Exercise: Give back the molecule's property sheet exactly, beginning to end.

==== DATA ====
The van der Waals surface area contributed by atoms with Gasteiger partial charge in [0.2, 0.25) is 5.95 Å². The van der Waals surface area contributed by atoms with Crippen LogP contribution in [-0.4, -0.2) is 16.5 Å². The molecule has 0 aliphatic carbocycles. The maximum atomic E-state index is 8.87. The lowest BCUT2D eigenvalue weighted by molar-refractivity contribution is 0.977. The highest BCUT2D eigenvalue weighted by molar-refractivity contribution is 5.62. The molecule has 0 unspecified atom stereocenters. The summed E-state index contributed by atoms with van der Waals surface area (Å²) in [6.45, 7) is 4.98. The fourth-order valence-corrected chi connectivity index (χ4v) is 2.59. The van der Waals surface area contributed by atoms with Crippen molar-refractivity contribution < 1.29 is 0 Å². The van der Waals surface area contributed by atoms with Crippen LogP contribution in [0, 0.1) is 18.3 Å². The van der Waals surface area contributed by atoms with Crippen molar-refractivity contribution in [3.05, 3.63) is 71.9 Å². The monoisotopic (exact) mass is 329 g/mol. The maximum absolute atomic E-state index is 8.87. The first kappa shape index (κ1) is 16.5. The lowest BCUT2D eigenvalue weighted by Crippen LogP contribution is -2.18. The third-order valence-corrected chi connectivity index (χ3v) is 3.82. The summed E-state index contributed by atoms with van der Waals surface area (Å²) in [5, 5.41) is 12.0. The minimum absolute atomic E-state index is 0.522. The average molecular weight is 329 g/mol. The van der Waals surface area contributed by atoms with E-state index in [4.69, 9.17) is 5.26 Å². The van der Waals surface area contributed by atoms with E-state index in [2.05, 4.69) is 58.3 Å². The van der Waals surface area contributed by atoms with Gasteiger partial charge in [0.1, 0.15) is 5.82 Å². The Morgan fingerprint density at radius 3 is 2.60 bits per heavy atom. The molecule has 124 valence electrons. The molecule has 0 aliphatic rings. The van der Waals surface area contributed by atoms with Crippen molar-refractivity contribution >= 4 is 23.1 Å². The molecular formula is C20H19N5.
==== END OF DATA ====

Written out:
The van der Waals surface area contributed by atoms with Gasteiger partial charge in [0.2, 0.25) is 5.95 Å². The van der Waals surface area contributed by atoms with Crippen LogP contribution in [-0.4, -0.2) is 16.5 Å². The molecule has 0 aliphatic carbocycles. The maximum atomic E-state index is 8.87. The lowest BCUT2D eigenvalue weighted by molar-refractivity contribution is 0.977. The highest BCUT2D eigenvalue weighted by molar-refractivity contribution is 5.62. The molecule has 0 unspecified atom stereocenters. The summed E-state index contributed by atoms with van der Waals surface area (Å²) in [6.45, 7) is 4.98. The fourth-order valence-corrected chi connectivity index (χ4v) is 2.59. The van der Waals surface area contributed by atoms with Crippen molar-refractivity contribution < 1.29 is 0 Å². The van der Waals surface area contributed by atoms with Crippen LogP contribution in [0, 0.1) is 18.3 Å². The van der Waals surface area contributed by atoms with Crippen molar-refractivity contribution in [3.05, 3.63) is 71.9 Å². The monoisotopic (exact) mass is 329 g/mol. The maximum absolute atomic E-state index is 8.87. The first kappa shape index (κ1) is 16.5. The lowest BCUT2D eigenvalue weighted by Crippen LogP contribution is -2.18. The third-order valence-corrected chi connectivity index (χ3v) is 3.82. The summed E-state index contributed by atoms with van der Waals surface area (Å²) in [5, 5.41) is 12.0. The minimum absolute atomic E-state index is 0.522. The average molecular weight is 329 g/mol. The van der Waals surface area contributed by atoms with E-state index in [4.69, 9.17) is 5.26 Å². The van der Waals surface area contributed by atoms with E-state index in [2.05, 4.69) is 58.3 Å². The van der Waals surface area contributed by atoms with Gasteiger partial charge in [0.1, 0.15) is 5.82 Å². The Morgan fingerprint density at radius 3 is 2.60 bits per heavy atom. The molecule has 124 valence electrons. The molecule has 0 aliphatic rings. The van der Waals surface area contributed by atoms with Crippen molar-refractivity contribution >= 4 is 23.1 Å². The molecular formula is C20H19N5.